W: Pavano (1-3) L: Galarraga (3-1) S: K. Wood (5)
W: Zumaya (1-0) L: Betancourt (0-1) S: Rodney (5)
Indians (9-16) (5 GB)
W: Verlander (2-2) L: C. Lee (1-4) S: Rodney (6)
Our best starter was Carl Pavano. Our best reliever was Masa Kobayashi. Our best hitter was David Dellucci. That might not seem like the best formula for a winning series, but appearances can be deceiving. They aren't in this case, but I thought I'd point it out anyway.
0) Administrative note
I was sick yesterday and don't feel great today, so the insights are somewhat sparse. In addition, though, this team is making me feel foolish for investing heavily in their success. There's no one thing they do exceptionally poorly. They seem to play with a fair amount of effort and passion. They just suck the life out of me, and I resent it.
I want to love this team. I do not.
1) Who was that guy in the Carl Pavano suit?
I felt pretty good coming into the weekend: the first game would be a disaster, with Carl Pavano matched up with Indians-killer Andres Galarraga, but Aaron Laffey and Cliff Lee are probably our best two starting pitchers, the Detroit bullpen isn't any better than ours, and Zach Miner is a schmoe. So, of course, Miner made us look ridiculous for a long time, the Detroit bullpen was quite good, and both Lee and Laffey got hit. The only saving grace from the pitching side of the equation (besides the fact that Lee actually pitched pretty well, just not as well as Justin Verlander) was that Carl Pavano was ... superb.
Yes. Carl Pavano. Superb. It's the truth.
Well, okay, maybe not with a Capital T Truth or anything. Pavano wasn't exactly dominant. He only struck out three hitters in 7 1/3 innings. He got tagged for a pair of doubles in the 8th, and each hitter scored (one because the bullpen let him in). He recorded 8 of his outs in the air, and several of those were line drives that happened to be hit at fielders. But look: Pavano's first baserunner wasn't until the third inning when Victor Martinez botched a ground ball. He didn't give up his first hit until the 4th. He followed this with a 5th in which he induced a routine groundout and struck out the next two hitters swinging. In the 6th he got three Detroit hitters to pound the ball into the ground for routine outs. And he made a solid defensive play in the 7th to face the minimum by turning a 3-6-1 double play after a leadoff single.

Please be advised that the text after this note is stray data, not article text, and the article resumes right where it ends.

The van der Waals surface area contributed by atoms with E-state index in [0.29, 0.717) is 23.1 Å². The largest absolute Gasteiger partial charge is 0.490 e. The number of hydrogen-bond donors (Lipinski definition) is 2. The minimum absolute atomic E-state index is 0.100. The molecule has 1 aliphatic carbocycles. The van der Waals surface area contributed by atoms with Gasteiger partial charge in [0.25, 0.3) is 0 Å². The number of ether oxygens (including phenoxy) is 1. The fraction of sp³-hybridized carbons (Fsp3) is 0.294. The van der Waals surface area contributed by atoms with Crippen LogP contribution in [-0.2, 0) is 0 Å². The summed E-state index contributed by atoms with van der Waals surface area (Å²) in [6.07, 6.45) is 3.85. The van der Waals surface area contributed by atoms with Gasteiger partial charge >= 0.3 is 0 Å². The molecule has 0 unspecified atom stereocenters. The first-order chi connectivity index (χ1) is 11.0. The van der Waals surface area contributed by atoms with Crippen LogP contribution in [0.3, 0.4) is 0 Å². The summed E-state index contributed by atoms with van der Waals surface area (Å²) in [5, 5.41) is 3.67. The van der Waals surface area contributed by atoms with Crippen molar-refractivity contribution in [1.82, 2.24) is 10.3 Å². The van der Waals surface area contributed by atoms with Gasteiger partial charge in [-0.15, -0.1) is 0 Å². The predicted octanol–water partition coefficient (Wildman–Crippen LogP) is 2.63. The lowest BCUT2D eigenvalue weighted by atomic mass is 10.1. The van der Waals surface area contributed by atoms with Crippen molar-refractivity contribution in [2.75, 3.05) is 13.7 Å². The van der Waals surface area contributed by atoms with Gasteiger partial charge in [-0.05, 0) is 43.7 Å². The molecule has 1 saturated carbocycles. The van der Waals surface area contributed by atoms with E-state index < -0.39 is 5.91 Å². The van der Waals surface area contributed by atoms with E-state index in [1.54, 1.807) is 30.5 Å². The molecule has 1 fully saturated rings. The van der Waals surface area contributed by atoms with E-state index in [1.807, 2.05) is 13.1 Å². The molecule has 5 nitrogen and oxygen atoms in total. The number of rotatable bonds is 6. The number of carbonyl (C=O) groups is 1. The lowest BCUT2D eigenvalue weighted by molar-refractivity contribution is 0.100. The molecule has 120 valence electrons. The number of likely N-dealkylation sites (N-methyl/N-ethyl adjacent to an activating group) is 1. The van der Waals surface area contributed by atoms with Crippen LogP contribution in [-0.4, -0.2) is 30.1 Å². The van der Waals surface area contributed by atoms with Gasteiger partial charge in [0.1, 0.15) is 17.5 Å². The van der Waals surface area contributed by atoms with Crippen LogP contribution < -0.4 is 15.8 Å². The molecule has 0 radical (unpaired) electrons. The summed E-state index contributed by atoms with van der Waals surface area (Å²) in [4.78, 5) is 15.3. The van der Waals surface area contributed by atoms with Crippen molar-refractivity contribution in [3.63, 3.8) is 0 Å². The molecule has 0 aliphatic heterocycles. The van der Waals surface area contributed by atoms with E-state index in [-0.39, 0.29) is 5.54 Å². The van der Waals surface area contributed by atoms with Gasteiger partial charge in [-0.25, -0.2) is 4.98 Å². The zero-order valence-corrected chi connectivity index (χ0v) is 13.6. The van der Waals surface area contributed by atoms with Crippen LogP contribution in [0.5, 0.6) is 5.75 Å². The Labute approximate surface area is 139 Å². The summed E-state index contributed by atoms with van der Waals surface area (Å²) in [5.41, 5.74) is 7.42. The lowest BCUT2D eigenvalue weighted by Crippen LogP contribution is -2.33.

Yes, he gave up the two doubles in the 8th: Pavano was absolutely cruising at that point with only 92 pitches through 7 innings, so with a 5-0 lead, there's no question that you send him out to face the bottom of the order. He threw a wonderful 64 strikes in 97 pitches overall and didn't walk anyone. More than anything, Pavano generally threw pitches in the strike zone with some late movement and stayed aggressive after being staked to a lead in the second inning. This is the same basic approach that helped Cliff Lee enjoy so much success last season: not that Pavano was flashing Cy Young stuff or anything, but it marks his second Quality Start in five tries. His overall numbers are still dreadful because it will take a long time to overcome a 1-inning 9-run start. But look: his first two starts were marred by three basic problems:
a) "negative" GB:FB ratios (actually sub-unit, not negative, but you know what I mean)b) taters (3 in 2 games, 7 IP)c) walks (3 in those 7 IP)
In his past three starts (two good, one still bad), he's given up 1 homer, 2 walks, and sported "positive" GB:FB ratios. Yes, the loss to Minnesota was a bad start, but the KIND of pitching he's been giving the Tribe over those three starts is generally positive. I think that Pavano's days as a credible FRONT-of-the-rotation starter are behind him (he's 33 already, and even with a 6'5" 240 lb frame is simply not going to strike out a lot of guys, the KC start notwithstanding), but in terms of filling out a rotation, Pavano is doing a decent enough job.
A couple interesting early-season splits on Pavano thus far: he boasts an incredible negative platoon split, holding lefties to a paltry .214/.262/.339 line, but allowing righties to pound him for .431/.444/.725. You can't survive in this league as a starter letting righties hit .431 off you. Maybe Pavano should be shifted to the bullpen as a matchup LOOGY who isn't L. And the apparent key for Pavano is Strike One: after going 0-1, hitters hit a preposterously-bad .184/.196/.286 against Pavano. If they start 1-0? .426/.481/.723. I mean, that's just sick. Now, Joe Posnanski recently wrote a piece about counts in which he notes that ANY pitcher does better after 0-1 than 1-0. I mean, that just stands to reason. I'm not trying to make this sound like something unique to Carl Pavano. But ... dude ... four-twenty-six? Are you serious? That's just astonishingly bad. Throw strike one!
(Note: even after getting to 1-1, hitters pound Pavano to the tune of .371/.405/.543. Throw strike one ... AND strike two!)
2) The problem of being ordinary
For six innings, Cliff Lee matched scoring numbers with Justin Verlander in a 1-1 tie ballgame. Of course, those were about the only numbers he was matching: while Verlander was striking out 10 through 5 innings and 11 overall, Lee posted a more pedestrian 4 Ks. While Verlander stifled the Indians on only two hits (although 3 walks and a hit batsman), Lee coughed up a Nagyesque 12 hits (although with only 1 walk, and 9 of the hits were singles). And while Verlander wafted through his 7th inning unscathed, Lee allowed his final two runs in the 7th to take the loss.